He’s also affiliated Medical Veritas, if you remember that. I sure do, particularly its cancer quackery and HIV/AIDS denialism.

But that’s not all! There are (of course!) anti-GMO activists like Jeffery Smith; HIV/AIDS denialsts, such as Robert Strecker; and “holistic healers” like Dale Allen Hoffman and Dr. Dream. But, hey, medicine isn’t your conspiracy topic. For you, there are—of course!—a whole bevy of “spiritual teachers.” But that’s not all. Don’t think other woo has been forgotten! Oh, no! There are “paranormal investigators,” an “earth advocate” and “global alchemist” (whatever thatmeans) named Laura Eisenhower, and near death experience survivors. There’s Nick Begich, conspiracy theorist who believes that HAARP is a form of mind control. If that’s not woo-ful enough for you, they even have a chemtrails researcher named Sharon Schloss, a crop circle maven named Patty Greer, and an astrologist named Helen Sewell. Truly, I’m hard pressed to think of a form of quackery, pseudoscience, or paranormal nonsense. Oh, wait. There’s no cryptozoology, no Bigfoot maven. Well, it’s still early. Maybe they’ll find someone.

Of course, there are testimonials from previous Spiritual Travels cruises, such as:

“The panel of speakers was by far the best attribute of the trip. The speakers covered a wide array of topics… everything from Angel wings to the modern Nazi regime. It was all around enlightenment.”–D.R.M., Wyoming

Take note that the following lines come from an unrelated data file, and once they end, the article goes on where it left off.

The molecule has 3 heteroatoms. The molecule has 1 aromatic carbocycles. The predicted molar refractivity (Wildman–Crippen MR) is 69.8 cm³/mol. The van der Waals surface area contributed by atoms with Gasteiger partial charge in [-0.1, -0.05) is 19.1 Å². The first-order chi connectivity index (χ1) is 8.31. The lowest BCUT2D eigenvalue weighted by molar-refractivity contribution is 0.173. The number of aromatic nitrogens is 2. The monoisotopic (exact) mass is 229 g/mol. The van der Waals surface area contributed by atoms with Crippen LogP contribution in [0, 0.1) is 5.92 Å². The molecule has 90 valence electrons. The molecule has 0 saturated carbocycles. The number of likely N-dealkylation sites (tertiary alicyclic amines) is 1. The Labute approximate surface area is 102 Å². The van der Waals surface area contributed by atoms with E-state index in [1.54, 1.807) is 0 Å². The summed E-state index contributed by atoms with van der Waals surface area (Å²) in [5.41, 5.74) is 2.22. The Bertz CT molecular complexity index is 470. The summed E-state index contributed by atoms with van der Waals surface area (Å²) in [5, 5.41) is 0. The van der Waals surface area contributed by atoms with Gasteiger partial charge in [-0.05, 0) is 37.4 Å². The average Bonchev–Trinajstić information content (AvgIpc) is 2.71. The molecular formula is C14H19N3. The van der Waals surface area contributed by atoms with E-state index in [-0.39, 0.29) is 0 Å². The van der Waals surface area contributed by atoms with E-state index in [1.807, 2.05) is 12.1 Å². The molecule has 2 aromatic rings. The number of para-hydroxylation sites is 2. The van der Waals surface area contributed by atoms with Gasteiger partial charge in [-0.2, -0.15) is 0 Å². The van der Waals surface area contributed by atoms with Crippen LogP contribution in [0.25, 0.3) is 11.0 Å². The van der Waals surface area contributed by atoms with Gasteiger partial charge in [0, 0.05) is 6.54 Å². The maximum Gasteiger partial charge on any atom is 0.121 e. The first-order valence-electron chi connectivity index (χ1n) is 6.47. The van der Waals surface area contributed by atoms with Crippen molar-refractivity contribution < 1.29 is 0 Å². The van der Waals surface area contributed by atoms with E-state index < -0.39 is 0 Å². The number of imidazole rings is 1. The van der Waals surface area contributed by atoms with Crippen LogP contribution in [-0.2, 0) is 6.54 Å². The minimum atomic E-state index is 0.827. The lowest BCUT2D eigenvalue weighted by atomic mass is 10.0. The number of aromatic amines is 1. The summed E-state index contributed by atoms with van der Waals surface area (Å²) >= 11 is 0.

“Enlightenment” isn’t quite the word I’d use to describe such a cruise.

When it was suggested to me that a skeptic should sign up for this cruise, I pointed out two things that would disqualify me. First, I’d have to waste vacation time. Second, Andrew Wakefield provokes such a visceral response in me that being in his actual physical presence, particularly on a ship, might actually make me physically ill. Come to think of it, the same can be said of Robert O. Young. Also, as people who know me know, although I would certainly be amused by some of these speakers, I am not very good at hiding my contempt for quacks like Wakefield and Young. After all, a skeptic mole would have to be able to avoid getting kicked off the boat!

Still, if there are any intrepid souls willing to do this, maybe a Go Fund Me page would be able to provide the travel and cruise expenses. I’m sure there’d be blogging material for many weeks. Heck, there might even be enough material for a book!


  1. #1 Gray Squirrel
    August 18, 2015

    Re. Sadmar @ 178, “….Sovereign Citizens…”: A particular type of right-wing ideology that denies the validity of government above the level of counties, and whose adherents are known to drive with hand-lettered license plates (because “state gov is not legitimate”), and shoot the cops who pull them over for it.